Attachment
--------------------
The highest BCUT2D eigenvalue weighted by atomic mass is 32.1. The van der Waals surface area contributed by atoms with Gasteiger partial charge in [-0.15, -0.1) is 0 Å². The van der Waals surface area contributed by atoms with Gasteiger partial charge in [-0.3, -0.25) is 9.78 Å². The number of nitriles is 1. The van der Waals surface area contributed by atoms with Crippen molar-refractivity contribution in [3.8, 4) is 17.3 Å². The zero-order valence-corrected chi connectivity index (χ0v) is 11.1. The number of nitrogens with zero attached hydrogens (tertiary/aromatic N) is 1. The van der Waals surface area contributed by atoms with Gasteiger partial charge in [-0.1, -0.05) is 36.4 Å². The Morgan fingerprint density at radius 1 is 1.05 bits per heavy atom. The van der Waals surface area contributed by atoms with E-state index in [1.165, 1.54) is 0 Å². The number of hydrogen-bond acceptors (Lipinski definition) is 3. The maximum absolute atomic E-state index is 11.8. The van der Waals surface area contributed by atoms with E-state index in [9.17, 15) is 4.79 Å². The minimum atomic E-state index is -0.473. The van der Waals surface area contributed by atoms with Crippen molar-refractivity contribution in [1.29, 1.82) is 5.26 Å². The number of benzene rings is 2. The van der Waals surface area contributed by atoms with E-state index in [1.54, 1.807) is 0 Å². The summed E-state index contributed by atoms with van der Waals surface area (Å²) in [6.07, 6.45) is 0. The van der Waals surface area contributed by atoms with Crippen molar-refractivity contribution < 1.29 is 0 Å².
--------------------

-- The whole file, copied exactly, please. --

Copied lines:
The highest BCUT2D eigenvalue weighted by atomic mass is 32.1. The van der Waals surface area contributed by atoms with Gasteiger partial charge in [-0.15, -0.1) is 0 Å². The van der Waals surface area contributed by atoms with Gasteiger partial charge in [-0.3, -0.25) is 9.78 Å². The number of nitriles is 1. The van der Waals surface area contributed by atoms with Crippen molar-refractivity contribution in [3.8, 4) is 17.3 Å². The zero-order valence-corrected chi connectivity index (χ0v) is 11.1. The number of nitrogens with zero attached hydrogens (tertiary/aromatic N) is 1. The van der Waals surface area contributed by atoms with Gasteiger partial charge in [-0.1, -0.05) is 36.4 Å². The Morgan fingerprint density at radius 1 is 1.05 bits per heavy atom. The van der Waals surface area contributed by atoms with E-state index in [1.165, 1.54) is 0 Å². The number of hydrogen-bond acceptors (Lipinski definition) is 3. The maximum absolute atomic E-state index is 11.8. The van der Waals surface area contributed by atoms with E-state index in [9.17, 15) is 4.79 Å². The minimum atomic E-state index is -0.473. The van der Waals surface area contributed by atoms with Crippen molar-refractivity contribution in [1.29, 1.82) is 5.26 Å². The number of benzene rings is 2. The van der Waals surface area contributed by atoms with E-state index in [1.54, 1.807) is 0 Å². The summed E-state index contributed by atoms with van der Waals surface area (Å²) in [6.07, 6.45) is 0. The van der Waals surface area contributed by atoms with Crippen molar-refractivity contribution < 1.29 is 0 Å².